A Short Guide to Birding

Juliette Leblanc encourages us to open our eyes and ears to the avian world around us — and promises it will make us happier.

Text—Juliette Leblanc
Illustrations—Zaine Vaun

A few years ago, a crow died on my land, attracting a murder of its fellows, who spent the whole day cawing to each other. When evening came, a sudden, unusual sound drove me outside: 200 crows were flying in a perfect circle above the dead bird, in a din of cries and beating wings. Then, at the exact moment the sun disappeared below the horizon, they fell silent and scattered all at once. A quick internet search revealed that I’d just witnessed a funeral. It was fascinating and terrifying, in the manner of things that we don’t fully understand. I spent the whole next week reading articles about crows.

Ever since that day, I’ve taken an interest in the birds in the park next to my house and the trees surrounding me. I can now identify some by their calls. I pause to look for the pileated woodpecker that lives in the little woodland when I hear it drilling in a tree. I’m annoyed by the goldfinch, whom we’ve nicknamed Jerry, who clamours at the window at 5:30 a.m. to attract females. When I notice a silence suddenly fall, I know to look up and catch a glimpse of a falcon hovering.

One of the things that have kept me sane these past few weeks has been the chickadees nibbling thyme seeds in the garden.


Everyone agrees that being financially comfortable greatly reduces daily stress. But this year, researchers at Ecological Economics published a study showing that living near a natural environment, and particularly an area populated by birds, has an even greater direct effect on our overall life satisfaction. In short, opportunities to observe bird life might make us happier than pursuing financial success, at least beyond our basic economic needs.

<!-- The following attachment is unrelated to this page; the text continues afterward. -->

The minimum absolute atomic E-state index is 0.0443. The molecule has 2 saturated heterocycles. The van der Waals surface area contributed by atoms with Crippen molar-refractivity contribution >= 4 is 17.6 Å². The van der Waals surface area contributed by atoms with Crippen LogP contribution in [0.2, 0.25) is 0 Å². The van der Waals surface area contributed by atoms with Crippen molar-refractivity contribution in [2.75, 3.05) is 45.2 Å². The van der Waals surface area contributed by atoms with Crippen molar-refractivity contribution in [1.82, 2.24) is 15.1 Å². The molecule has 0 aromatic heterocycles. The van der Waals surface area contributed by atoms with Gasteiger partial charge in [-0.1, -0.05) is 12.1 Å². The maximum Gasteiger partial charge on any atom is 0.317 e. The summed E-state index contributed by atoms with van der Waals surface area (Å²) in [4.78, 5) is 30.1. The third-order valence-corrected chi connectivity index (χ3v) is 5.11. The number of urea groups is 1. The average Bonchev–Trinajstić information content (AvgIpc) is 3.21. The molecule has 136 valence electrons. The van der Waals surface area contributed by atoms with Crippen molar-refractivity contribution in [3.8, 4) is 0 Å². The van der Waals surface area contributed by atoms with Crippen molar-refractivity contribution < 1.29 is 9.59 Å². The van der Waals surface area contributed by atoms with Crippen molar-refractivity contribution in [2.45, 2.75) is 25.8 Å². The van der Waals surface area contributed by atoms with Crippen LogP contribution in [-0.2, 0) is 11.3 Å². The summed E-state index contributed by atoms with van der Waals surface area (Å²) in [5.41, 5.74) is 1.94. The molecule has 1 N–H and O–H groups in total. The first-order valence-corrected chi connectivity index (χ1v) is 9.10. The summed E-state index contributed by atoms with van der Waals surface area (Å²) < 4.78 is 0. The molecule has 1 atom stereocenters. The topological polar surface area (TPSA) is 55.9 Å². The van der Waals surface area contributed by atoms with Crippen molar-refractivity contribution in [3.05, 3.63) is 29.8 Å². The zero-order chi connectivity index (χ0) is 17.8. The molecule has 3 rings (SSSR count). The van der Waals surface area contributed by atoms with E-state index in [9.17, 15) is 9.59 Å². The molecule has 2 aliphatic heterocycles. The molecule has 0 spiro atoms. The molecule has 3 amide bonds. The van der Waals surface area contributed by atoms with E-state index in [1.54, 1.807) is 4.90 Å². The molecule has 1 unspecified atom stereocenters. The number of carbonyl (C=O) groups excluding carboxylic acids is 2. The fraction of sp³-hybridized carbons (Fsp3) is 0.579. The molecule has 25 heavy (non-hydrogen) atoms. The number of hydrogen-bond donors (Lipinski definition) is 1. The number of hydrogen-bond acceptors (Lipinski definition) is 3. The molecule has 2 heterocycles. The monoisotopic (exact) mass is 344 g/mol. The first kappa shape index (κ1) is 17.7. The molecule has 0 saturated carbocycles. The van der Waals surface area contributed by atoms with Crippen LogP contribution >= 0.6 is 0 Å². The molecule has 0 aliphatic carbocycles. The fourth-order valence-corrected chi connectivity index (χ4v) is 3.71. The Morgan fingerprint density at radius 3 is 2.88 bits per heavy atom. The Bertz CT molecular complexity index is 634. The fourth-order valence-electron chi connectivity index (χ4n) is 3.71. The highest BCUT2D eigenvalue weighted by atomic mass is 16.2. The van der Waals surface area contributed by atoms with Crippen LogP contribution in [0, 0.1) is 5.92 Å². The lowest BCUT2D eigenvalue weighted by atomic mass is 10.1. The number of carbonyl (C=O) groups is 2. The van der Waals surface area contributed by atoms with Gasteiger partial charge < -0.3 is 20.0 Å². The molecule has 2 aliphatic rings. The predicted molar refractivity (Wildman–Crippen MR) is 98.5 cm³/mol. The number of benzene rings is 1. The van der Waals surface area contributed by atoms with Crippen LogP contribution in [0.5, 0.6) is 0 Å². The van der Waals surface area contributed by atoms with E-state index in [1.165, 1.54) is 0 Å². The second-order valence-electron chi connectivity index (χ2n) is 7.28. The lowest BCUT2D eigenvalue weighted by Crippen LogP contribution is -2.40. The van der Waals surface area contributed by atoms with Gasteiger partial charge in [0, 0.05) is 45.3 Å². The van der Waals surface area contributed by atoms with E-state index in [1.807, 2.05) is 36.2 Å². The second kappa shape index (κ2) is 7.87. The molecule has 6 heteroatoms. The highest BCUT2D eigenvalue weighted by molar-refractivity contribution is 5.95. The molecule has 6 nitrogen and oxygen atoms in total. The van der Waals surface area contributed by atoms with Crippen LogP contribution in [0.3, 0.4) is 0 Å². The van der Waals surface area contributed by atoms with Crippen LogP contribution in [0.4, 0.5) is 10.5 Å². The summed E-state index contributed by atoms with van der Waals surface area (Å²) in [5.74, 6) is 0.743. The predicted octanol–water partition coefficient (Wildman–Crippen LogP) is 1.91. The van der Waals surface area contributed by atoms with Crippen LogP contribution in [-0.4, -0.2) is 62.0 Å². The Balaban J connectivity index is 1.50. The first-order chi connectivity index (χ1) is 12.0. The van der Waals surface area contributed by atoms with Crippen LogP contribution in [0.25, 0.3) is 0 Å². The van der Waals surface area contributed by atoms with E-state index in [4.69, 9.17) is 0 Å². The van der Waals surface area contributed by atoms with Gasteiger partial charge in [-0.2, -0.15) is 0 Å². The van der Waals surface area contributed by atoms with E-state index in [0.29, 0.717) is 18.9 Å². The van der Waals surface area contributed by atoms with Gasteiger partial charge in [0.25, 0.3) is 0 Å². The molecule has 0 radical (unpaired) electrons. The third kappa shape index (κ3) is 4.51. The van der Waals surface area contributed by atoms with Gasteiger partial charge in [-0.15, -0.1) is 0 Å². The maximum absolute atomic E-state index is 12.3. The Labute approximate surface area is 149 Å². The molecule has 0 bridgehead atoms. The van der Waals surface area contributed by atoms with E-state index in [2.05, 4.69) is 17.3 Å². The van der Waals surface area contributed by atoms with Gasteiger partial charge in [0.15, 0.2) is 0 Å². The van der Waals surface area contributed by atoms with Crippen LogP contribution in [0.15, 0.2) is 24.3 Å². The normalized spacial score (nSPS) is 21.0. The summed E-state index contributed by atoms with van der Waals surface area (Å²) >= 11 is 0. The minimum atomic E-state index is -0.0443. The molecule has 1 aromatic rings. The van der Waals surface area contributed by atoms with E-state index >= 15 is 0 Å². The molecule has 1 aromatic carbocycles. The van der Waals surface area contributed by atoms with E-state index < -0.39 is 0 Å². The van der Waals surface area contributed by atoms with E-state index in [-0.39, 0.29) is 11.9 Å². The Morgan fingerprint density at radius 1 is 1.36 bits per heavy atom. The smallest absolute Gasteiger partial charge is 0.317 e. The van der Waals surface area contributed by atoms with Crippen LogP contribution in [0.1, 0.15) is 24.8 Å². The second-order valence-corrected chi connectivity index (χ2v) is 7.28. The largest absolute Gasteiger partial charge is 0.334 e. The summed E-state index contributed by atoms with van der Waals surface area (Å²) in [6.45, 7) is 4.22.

At a time when many of us are disconnected from nature, birding is a truly accessible way to commune with the world around us.


Here is a non-exhaustive guide to bird species you can observe in Québec and some basic birdwatching practices, brought to you by an admittedly clumsy amateur birdwatcher.


Ten common bird species in Québec

(that I particularly like to look for)

American Robin

The robin is one of the first birds you hear in the morning and one of the last to sing in the evening. It sports a black head, a yellow beak, a black-and-white streaked throat, and a rusty red breast. The male is often more brightly coloured than the female.

Habitat: Wooded areas, farmlands, and urban areas.

Black-Capped Chickadee

The most common of the American chickadees, the black-capped chickadee has an unbridled curiosity and is a big fan of feeders. If you’d like a little bird to eat sunflower seeds out of your palm, this guy’s a good bet!

Habitat: Deciduous or mixed-wood forests, parks, and gardens.

Chipping Sparrow

In breeding season, you can identify the male chipping sparrow by his breeding plumage, which features a showy rusty crown. There are actually quite a number of different sparrows in Québec, and they are one of the most widespread, common bird families in North America.

Habitat: Forests, meadows, gardens, and fields.

Barn Swallow

The barn swallow has a reddish-brown throat and forehead and a blue-black head. Its flight is swift and jerky, impressive to watch.

Habitat: Meadows, marshes, parks, and gardens.


There are 34 species of warblers in Québec, most of which boast brightly coloured plumage. Fun fact: the plumage of the male common yellowthroat, also known as the “yellow bandit,” makes it look like it’s wearing a bandit mask.

Habitat: Forests, marshes, meadows, and gardens.

Purple Finch

This magnificent bird looks like someone painted it in watercolours. The plumage of the male ranges from light raspberry pink to bright crimson. The female’s plumage is striped brown.

Habitat: Coniferous and mixed-wood forests, including along their edges.

White-Breasted Nuthatch

This rather loud bird has a nasal call. Its belly, throat, cheeks, and breast are white, as its name suggests. Its long claws help it walk dexterously along tree trunks in all directions. You’ll often see it upside down, foraging for food under branches.

Habitat: Old, open deciduous or mixed-wood forests, orchards, parks, and suburban gardens.

Eastern Kingbird

If its common name is regal, its scientific name — Tyrannus tyrannus — evokes the darker side of royalty. It’s also particularly apt, as the eastern kingbird fiercely defends its territory, even from much larger birds. It’s a tyrannical tyrant of the trees.

Habitat: Forest edges, farms, woodland edges, and parks.